I’m Stephen, a 15 based in Scotland and my dream is to pursue Game Development as I used to make small mods for a game called Minecraft and some things there limited me of making my very own creation. So I’ve turned to making my own game. Before I get any feed back on marketing, my skills for that part of the games industry and in general is good. I have basic programming knowledge or know how some languages work; java and html5 and that’s about it. But I know for sure game development is what I want to do don’t question me as I cannot be bothered explaining, as long as I know I am good. But where and how did you guys start? I’ve set a challenge of 365 days for me to challenge/release my first game in that time as I plan to leave school at the end of the year. The best advice is highly appreciated.
Get acquainted with the editor, and then start working, it’s best to learn as you work on a project. As you figure out what game you want to do, keep in mind what you’ll be able to accomplish within the time that you have set. After you’ve worked on it for a bit, consider based off what you’ve done so far whether your goal is realistic.
Well, a bit of advice: Don’t give up. I estimate that over 75% of people your age give up with C++ and/or UE4 within 6 months of starting to use it. Let me just tell you that HTML5 will probably not help one bit, but some Java knowledge can help, simply because I assume you are somewhat familiar with how things work in game pipe-lining. I am 16, and I also quit school, so another piece of advice is to not waste time. Rather than watching TV and goofing off, it is far more worth your time to learn UE4, and use that knowledge for the future, I am already freelancing and bringing in a little bit of money. As far as your year challenge goes, it is completely doable, have you heard of the Game Jam? It is a 72 hour competition in which contestants make the best game possible that fits the theme. My team and I are entering, and have a fairly decent game (Which I think belongs on Steam after some polishing).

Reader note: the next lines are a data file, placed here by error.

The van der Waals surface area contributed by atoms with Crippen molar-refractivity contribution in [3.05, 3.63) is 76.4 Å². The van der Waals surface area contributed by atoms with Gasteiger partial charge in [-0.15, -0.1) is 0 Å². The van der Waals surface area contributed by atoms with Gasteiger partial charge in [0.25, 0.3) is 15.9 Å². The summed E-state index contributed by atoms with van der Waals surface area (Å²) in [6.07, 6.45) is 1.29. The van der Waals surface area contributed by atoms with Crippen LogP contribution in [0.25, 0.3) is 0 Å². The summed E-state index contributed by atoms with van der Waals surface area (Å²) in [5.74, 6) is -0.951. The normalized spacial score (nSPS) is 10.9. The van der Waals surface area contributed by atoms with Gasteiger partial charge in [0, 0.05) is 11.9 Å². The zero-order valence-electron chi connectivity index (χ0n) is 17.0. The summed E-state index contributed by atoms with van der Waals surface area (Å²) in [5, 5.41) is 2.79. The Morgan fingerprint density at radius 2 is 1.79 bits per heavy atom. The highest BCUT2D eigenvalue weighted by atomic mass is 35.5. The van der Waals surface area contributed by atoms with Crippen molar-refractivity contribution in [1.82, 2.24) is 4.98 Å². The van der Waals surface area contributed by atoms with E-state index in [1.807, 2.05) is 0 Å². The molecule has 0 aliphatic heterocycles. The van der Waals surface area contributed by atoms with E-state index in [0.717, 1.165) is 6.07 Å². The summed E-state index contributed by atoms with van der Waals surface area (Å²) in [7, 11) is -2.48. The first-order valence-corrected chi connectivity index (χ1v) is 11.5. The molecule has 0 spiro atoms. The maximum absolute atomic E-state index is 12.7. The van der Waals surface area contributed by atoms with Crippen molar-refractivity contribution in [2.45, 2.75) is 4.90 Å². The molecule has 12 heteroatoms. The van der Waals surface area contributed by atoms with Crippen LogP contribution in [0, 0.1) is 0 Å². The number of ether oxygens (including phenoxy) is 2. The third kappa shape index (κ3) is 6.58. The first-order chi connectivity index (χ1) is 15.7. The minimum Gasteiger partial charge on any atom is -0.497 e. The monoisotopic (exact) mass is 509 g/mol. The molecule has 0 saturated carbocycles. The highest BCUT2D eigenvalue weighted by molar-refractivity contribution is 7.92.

I do have a question, why are you only looking at 2d at the moment? 3D has so many possibilities, and it really isn’t all that much more work for a 3d game vs 2d. Anyways, good luck, and have fun!
I started with learning the engine -> take a look at the official videos from epic games
After I knew how to use all the basic things in the editor, I directly started with a small project. During that those links helped me a lot:
+the forum -> we are always here to help you with your problems
Hey dude, thanks for the great advice. Will definitely take into account. I’ve heard of the game jam and that’s something I look forward to as it’s both a great means of getting to know different people in different teams and really get’s your name out there for a game people may look at with a “woah” face.
On the other hand, 2D and 3D are both my favourite types of games. I am doing 3D work in School right now, but I recently had this idea for a 2D game but I firstly need to learn the basics of UnrealEngine 4 or the chosen engine. I really can’t decide yet. I’ll probably end up picking UE4 for it’s blueprint system and minimal C++ coding which I could learn (learn C++) but feel I have minimal time for. I call my self a great motivator at hard times but I struggle sometimes as I may not be the smartest guy with maths. I have an ‘issue’ with myself that is called “dyscalculia” which is dyslexic for maths. I don’t see where maths come into coding though as coding has always been a good thing about me. But none the less, I am a great worker and determined to set this as my job (I used to work on Unity back in 2012 but stopped). At least I know a little more about game development itself.